Monday, July 18, 2005 | Sometime soon, the county of San Diego is probably going to find itself fighting a legal battle against its retirees. The tension between the pensioners and county government is reaching a climax, and Thursday the county’s pension board will meet with one last chance to either defuse the tensions or fire the first shot.
If it turns into an all-out legal war, you can bet that a lot of government bureaucrats from many different communities will be watching how it plays out.
The issue is health care. The county’s retirees believe they were promised health care after they served for a certain amount of time in county government. County leaders say they never promised retirees health care.
Lurking over everything in the discussion is the fact that the county has been paying most of the medical costs of its retirees for more than 30 years. It plans to continue to do so for the indefinite future.
So what’s the problem? The county’s pension board is going to consider a proposal Thursday that would effectively end its practice of putting aside money for the retirees’ health care costs. The county’s pension staffers included a contingency in the proposal that if the county’s pension system reaches a healthier status, it will start to pay those health care bills again. But, at least for the next couple years, the $1.2 billion shortfall in the county’s fund is only expected to get larger.
There’s still money saved from past years in a special reserve fund to pay for retiree health care needs, but if that money runs out, the retirees will have to pay their own medical bills.
That’s a big deal.
The county is far from the only entity facing the specter of rising health care costs, an aging population and increasingly stringent government accounting standards. But it may be one of the few organizations that has taken the bold step of declaring, without hesitation, that it simply is not obligated to pay its retirees’ medical bills even though it has been doing it for decades.
And the retirees, as will be seen on Thursday, are not happy about that stance at all.
A little background: While you can get into some very ugly arguments trying to compare the city of San Diego’s pension mess to that of the county’s situation, one thing that is undisputable is that they both have saddled their pension systems with the increasingly heavy burden of paying for retirees medical bills on top of regular pension benefits.
From 1997 until this year, the city, like the county, allowed its pension system to bear the brunt of not only the retirees’ pension benefits but their health care costs as well.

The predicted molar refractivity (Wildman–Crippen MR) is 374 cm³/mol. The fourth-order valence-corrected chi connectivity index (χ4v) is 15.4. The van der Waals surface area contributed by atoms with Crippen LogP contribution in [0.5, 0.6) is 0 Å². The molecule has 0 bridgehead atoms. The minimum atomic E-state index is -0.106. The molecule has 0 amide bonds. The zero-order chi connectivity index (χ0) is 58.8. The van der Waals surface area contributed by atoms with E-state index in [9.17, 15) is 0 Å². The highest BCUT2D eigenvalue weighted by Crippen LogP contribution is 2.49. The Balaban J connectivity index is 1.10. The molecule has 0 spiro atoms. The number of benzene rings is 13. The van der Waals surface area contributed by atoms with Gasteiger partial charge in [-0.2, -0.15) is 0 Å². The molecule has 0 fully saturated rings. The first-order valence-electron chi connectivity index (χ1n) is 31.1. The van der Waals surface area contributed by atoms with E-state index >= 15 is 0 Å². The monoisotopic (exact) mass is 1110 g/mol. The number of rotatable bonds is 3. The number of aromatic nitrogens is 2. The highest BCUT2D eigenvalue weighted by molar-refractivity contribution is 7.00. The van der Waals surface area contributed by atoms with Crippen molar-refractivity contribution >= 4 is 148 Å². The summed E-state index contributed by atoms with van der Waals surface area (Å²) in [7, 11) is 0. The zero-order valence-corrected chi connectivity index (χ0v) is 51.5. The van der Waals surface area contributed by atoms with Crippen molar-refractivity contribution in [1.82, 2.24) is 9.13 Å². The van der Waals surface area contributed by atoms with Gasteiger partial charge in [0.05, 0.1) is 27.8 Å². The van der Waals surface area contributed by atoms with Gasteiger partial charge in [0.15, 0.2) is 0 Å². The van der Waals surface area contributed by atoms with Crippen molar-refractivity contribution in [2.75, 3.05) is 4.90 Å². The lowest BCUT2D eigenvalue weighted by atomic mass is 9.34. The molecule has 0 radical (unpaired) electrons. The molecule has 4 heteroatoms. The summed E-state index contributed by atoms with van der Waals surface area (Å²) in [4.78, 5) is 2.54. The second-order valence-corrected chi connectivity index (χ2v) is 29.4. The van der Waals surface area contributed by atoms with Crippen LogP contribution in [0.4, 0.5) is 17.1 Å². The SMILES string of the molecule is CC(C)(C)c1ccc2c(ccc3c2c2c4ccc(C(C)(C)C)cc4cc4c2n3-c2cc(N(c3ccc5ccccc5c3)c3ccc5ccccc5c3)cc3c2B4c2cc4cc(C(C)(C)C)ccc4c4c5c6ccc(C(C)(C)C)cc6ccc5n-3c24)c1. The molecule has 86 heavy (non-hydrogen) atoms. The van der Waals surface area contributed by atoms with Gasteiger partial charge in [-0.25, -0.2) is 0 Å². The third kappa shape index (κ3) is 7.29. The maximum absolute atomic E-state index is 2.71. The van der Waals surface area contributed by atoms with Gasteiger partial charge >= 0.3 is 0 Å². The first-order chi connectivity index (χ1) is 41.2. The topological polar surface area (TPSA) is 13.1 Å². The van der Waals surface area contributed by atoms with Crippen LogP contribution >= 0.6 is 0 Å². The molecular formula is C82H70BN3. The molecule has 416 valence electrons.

That didn’t work out so well. Every time the pension’s investment fund earned a healthy return, a large part of it was not reinvested to protect employee pensions, it was lopped off and spent on retiree health care. As everyone in the city clamors over the cost of basic pension benefits, the complex and almost equally stressful burden of retiree health care has been a lesser priority.
But it’s no less a problem. So, this year the city paid the health care bill for its retirees out of the general fund. The move allowed the pension system to, for once, actually keep a good portion of the investment earnings it made. The next step for the city would be to figure out how much they are going to have to pay in the future and start saving for it today.
The county, as we pointed out, is taking a different route. Although it agrees with the city that the pension fund’s investment earnings should not be siphoned off to pay for separate benefits like health care, the county has no plans to pick up the tab and pay it from the county’s general fund.
The county claims that, unlike the city, it has not made any legal promises of guaranteed health care to its employees. The retirees are scrambling to dig up old contracts with labor organizations and other documents that may say otherwise, but the main argument they have is that the county can’t simply stop paying these benefits after so many years of doing so.
“The retirees feel that even if it’s not an absolutely legal obligation at the very least the county has a moral obligation to maintain health benefits for retirees,” said Skip Murphy, a member of Retired Employees of San Diego County, Inc.
But, Doug Rose, a member of the county’s pension board made a statement more than a year ago that still rings in the ears of everyone involved in the current discussion.
With his eye on the fact that the county’s pension fund is almost certainly going to slip below an 80-percent funding level – and enter the so-called “red-zone” – when the next accounting cycle is finished, Rose said that all available assets need to go into the pension fund.
Rose represents county employees on the pension board.
“We were only guaranteed a pension, we were not guaranteed medical benefits,” he said at a board meeting in June 2004. “To the extent that somebody says that the county guaranteed them that benefit, then their lawsuit should be against the county.”
It will be interesting Thursday to see if the retirees show any sign of a willingness to take that advice to heart.
Scott Lewis is a former reporter at The Daily Transcript. You can e-mail him at